Roberta Smith suggested this approach at the Times. That’s an interesting effect of membership. Because who becomes a member? It’s wealthier people who want the perks of the Met. They want to say, “I’m a member of the Met.” You get previews and access and you’re part of the scene.
Mitter: The way we pay for things now, electronically, and after the order comes and the three different tip amounts arrive—do you want to give 15 percent, 20 percent, or 25 percent—and there’s this whole notion of nudging people in a certain direction. If you were given, at a certain point, an option of how much you want to pay, maybe you could be given three prices, and maybe it’s directed in such a way that, psychologically, richer people will realize that they should pay more, and less well-off people won’t feel bad.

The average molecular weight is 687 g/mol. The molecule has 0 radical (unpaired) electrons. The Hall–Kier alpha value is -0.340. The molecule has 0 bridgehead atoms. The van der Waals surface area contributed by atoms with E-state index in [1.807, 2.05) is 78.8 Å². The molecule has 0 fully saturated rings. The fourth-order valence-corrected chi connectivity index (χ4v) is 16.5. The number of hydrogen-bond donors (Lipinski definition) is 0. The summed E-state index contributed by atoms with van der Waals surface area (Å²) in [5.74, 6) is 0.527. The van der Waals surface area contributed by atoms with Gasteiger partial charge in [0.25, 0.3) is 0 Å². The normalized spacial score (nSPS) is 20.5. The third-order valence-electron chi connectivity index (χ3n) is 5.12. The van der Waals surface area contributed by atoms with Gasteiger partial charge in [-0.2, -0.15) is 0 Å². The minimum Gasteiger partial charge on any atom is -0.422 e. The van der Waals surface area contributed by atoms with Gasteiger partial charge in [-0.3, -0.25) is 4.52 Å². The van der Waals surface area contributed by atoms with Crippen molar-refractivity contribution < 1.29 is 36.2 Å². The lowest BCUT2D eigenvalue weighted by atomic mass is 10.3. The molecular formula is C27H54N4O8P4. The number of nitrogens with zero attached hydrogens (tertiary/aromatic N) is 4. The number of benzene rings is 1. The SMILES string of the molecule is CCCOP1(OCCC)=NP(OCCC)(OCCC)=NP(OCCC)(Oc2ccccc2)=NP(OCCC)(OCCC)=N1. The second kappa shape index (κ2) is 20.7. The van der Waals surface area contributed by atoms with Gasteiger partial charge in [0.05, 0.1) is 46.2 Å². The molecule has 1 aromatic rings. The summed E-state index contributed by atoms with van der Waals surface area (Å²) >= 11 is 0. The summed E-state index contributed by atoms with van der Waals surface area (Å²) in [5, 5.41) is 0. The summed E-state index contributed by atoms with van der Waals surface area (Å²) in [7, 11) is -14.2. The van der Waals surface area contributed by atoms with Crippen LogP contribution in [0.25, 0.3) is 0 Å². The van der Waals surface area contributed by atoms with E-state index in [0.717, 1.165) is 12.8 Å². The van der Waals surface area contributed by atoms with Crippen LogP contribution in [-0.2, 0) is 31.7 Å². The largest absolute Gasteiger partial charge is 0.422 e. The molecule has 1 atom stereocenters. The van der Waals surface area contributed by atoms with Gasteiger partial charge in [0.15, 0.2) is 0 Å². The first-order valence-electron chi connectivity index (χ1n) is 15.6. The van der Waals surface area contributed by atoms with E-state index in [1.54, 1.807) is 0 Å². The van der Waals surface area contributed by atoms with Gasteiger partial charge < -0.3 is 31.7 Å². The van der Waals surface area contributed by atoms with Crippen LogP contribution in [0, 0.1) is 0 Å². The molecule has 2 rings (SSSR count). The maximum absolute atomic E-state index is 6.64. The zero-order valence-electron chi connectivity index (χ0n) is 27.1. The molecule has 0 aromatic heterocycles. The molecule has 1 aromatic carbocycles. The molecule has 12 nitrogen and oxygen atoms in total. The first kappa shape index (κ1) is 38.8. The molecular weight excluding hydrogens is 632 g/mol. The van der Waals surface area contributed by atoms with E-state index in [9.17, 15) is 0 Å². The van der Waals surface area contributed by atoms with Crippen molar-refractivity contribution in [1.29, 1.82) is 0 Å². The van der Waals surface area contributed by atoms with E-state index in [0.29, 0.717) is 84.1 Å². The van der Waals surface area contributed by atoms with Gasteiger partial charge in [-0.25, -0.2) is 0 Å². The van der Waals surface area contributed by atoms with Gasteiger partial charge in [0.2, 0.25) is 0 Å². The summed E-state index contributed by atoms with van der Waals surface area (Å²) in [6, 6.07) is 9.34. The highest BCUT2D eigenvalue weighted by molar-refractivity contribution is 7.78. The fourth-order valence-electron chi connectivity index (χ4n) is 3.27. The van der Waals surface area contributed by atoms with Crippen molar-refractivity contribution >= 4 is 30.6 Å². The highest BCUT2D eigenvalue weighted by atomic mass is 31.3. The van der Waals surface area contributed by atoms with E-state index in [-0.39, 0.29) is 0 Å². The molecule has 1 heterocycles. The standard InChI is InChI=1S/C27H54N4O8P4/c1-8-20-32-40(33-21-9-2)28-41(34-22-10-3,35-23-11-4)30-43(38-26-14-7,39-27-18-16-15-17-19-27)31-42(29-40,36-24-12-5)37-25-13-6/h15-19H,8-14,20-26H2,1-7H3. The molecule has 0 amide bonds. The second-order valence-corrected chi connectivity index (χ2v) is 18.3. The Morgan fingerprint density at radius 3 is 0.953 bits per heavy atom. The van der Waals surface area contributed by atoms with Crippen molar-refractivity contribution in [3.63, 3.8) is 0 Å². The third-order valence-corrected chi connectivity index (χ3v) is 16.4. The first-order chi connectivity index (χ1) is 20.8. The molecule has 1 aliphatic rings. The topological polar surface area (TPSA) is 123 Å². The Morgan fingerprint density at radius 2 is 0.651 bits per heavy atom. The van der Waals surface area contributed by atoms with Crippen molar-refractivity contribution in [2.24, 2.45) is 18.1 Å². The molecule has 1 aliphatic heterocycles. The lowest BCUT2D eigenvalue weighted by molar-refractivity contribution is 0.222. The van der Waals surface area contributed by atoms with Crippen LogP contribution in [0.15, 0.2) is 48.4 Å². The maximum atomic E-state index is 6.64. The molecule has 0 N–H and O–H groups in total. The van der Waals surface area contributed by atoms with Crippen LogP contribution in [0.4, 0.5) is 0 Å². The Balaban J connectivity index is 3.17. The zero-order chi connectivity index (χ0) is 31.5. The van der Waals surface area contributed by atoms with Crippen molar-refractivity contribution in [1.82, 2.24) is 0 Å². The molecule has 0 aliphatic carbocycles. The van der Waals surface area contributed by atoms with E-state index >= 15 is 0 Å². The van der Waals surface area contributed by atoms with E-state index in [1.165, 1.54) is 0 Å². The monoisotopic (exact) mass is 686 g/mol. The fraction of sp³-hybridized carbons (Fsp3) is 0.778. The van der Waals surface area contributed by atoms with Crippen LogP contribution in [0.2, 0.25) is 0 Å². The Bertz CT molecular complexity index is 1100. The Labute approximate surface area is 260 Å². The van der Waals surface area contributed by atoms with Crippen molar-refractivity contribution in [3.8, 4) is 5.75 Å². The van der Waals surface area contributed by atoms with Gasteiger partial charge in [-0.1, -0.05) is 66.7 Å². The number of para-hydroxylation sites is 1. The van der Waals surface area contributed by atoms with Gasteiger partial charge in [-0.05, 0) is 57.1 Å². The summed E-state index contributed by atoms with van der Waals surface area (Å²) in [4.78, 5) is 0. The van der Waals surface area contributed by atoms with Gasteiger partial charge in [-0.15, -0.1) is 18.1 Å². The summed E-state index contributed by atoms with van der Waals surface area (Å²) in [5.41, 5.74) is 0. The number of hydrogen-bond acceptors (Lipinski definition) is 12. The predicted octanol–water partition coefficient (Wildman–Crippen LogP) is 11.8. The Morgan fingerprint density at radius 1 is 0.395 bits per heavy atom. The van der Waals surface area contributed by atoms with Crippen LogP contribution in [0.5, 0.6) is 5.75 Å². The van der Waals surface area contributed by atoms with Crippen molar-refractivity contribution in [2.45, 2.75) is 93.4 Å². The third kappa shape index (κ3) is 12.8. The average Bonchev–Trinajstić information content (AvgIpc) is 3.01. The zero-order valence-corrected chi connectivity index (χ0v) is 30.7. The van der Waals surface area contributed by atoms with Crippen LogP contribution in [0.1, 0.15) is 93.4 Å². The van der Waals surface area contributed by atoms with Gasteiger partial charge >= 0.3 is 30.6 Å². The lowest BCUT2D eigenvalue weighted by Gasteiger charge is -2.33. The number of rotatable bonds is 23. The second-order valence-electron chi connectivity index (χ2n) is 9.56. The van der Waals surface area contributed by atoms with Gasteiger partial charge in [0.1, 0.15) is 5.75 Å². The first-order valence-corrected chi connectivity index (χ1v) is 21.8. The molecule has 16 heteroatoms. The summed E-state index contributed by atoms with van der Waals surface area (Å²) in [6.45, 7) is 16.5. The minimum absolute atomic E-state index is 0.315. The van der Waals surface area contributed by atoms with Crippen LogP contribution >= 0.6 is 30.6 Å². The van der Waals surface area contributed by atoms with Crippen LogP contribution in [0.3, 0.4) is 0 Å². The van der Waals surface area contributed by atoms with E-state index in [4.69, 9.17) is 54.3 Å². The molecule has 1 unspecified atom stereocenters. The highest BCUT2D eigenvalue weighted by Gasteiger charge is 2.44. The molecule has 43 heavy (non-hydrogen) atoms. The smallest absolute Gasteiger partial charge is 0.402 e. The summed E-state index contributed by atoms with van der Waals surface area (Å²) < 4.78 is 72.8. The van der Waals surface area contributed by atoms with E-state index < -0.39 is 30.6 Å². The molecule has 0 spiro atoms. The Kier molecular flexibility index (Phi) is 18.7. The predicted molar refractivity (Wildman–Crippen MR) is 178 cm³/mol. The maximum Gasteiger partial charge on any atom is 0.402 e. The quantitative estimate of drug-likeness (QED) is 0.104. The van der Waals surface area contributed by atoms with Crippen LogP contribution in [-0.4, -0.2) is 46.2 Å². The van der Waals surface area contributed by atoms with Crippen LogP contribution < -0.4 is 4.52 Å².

Rao: What if you pay when you leave? Like a service: “How good was it?”
Baker: Yeah. How much of a tip do you want to leave your cultural server? So instead of taking your little metal badge off and throwing it in the bin, like in the old days, you’d get something more like a taxicab screen of percentages. And it could say “If your annual income is this much, this is the suggested amount to pay for your visit.”
Rao: And they could even put up stats: “It takes this many people to run this place. It takes this much for upkeep.” And then you choose. I would put money in.
Viveros-Fauné: But for all these possible funding schemes we’re mentioning, they presuppose at least a refresh of a civic ethos that we as a culture are rapidly forgetting. Part of that erosion is on display right here, with this discussion. The fact that the Met’s decided to charge in the first place plays into this idea of the financialization of art.
Rao: That’s the question. Why did they immediately go to this? Why were there no other options?